1972 / Best Actor / Best Director / Best Picture / Best Supporting Actor

Film #269: The Godfather (1972)

Oscar has an odd relationship with film franchises with the majority of sequels not being nominated for the Best Picture prize. One exception to the rule is The Godfather Part II which won the Best Picture award in 1975. Two years earlier The Godfather also won the same prize and in the next two post I’ll look at both movies and discover if the sequel is better than the original.

The first Godfather film introduces us to the Corleone family by way of a family wedding where sister Connie is getting married to Carlo Rizzi. The celebration is also traditionally where Connie’s father Vito, known as the godfather, can answer any requests that are asked of him. Vito’s youngest son Michael returns from the war to see his family first time and introduces Kay to the clan. Here we meet hot-headed older brother Sonny, dim-witted middle brother Fredo and adopted son and family advisor Tom Hagen. The Godfather is arguably about Michael’s evolution from mild-mannered ex-soldier to eventual head of the crime family. Indeed, after Vito is shot and almost attacked in hospital, Michael feels he needs to avenge his father in some way so hits back at the family that attempted to assassinate him. When the hit goes down, Michael is shipped to Sicily while Fredo is despatched to Las Vegas. While in Sicily, Michael falls in love and marries a local girl, eventually finding a shred of happiness before the family catches up with him and his wife is killed by way of a car bomb. Returning to America, a harder Michael becomes Vito’s right hand man and is eventually made the family’s Don following Sonny’s murder. Michael marries Kay and the two have a son together but the marriage is doomed right from the get-go due to Michael’s change in attitude. Indeed the first film sees several hits arranged by Michael while he himself attends the Christening of Connie’s youngest child.

The joy of the first Godfather film is that it has a simplistic story which is enhanced by both well-written characters and great performers. Michael’s story from mild-mannered soldier into the new head of the family is intricately told. This gradual change in the character underlined how good a storyteller director Francis Ford Coppola is and I totally understood the motives of all of the characters. It’s also a testament to Al Pacino that the character of Michael is such an interesting one and he conveys the character’s transition beautifully. I can understand then that Pacino was annoyed when he found himself in the Supporting Actor category at that year’s Oscar ceremony. Whilst Marlon Brando was chosen to represent the film in the Lead Actor category I don’t understand why Pacino couldn’t have stood alongside him. I believe that The Godfather is definitely Michael’s story more than it his father’s and the fact that Pacino is on screen longer than Brando emphasises this point even more. Although not up there with his performance in On the Waterfront, Brando’s second Oscar win was still deserved as he portrayed Vito’s charisma perfectly. Memorably Brando didn’t attend that year’s ceremony and instead sent a young Native American woman as he wanted to deliver a political message. Also nominated for their roles in the film were James Caan and Robert Duvall who played Sonny and Tom respectively. I feel that Caan and Duvall formed  a great trio with Pacino with the latter particularly impressing as the calm adopted member of the Corleone clan.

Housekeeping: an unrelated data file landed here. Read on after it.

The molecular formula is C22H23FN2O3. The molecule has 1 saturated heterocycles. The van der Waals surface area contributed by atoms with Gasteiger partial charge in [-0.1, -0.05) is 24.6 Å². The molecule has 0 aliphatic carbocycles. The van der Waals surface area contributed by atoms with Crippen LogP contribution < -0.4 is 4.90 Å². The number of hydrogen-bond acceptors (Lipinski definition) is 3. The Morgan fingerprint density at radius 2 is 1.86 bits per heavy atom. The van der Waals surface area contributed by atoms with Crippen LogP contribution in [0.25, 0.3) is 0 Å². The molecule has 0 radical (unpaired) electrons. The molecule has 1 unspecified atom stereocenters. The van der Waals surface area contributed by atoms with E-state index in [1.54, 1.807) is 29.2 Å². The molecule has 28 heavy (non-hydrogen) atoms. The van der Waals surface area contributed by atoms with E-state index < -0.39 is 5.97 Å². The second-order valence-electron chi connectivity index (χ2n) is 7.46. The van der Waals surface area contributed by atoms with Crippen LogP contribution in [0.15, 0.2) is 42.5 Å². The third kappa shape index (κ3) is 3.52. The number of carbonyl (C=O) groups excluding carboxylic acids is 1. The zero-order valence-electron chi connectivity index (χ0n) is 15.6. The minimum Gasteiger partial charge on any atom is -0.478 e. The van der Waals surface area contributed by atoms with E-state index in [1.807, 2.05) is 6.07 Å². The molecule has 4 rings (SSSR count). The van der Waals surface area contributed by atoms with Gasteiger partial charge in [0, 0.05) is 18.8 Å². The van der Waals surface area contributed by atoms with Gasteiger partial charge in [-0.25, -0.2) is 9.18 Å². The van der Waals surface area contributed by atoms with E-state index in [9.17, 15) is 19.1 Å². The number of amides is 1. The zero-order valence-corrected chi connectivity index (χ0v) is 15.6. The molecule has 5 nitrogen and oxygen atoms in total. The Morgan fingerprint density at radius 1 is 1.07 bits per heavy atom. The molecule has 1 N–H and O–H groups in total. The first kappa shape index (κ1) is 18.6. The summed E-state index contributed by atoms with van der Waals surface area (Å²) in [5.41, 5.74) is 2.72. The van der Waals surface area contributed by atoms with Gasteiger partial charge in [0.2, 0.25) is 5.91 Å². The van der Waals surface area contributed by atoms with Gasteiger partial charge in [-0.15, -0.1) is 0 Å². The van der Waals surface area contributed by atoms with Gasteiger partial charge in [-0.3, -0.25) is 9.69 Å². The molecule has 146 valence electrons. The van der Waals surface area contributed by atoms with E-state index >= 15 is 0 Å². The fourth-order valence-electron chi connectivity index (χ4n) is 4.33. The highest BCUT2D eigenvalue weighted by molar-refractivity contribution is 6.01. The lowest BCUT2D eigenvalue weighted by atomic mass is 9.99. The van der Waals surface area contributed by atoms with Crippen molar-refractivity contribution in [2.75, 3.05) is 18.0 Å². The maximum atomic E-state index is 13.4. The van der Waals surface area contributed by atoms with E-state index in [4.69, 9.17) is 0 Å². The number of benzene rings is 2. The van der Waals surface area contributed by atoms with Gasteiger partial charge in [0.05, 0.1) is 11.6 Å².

Aside from the performances there was much to like about the film from the way each scene was designed to the memorable costumes that each character wore. The ceremonies that begin and end the film are a perfect example of how costume reflects the character’s ranks and demonstrates how beautifully laid out each scene is. No review of The Godfather would be complete without a mention of Nina Rota’s score which is now synonymous with the film. Interestingly it was disqualified from featuring in the Original Score category due to the fact that it was based on previously recorded material but nonetheless it’s still a piece of film music that’s lasted the test of time. Ultimately you don’t need me to tell you how good The Godfather is but if you continue on to the next post you’ll see how I think the sequel compares to the original.


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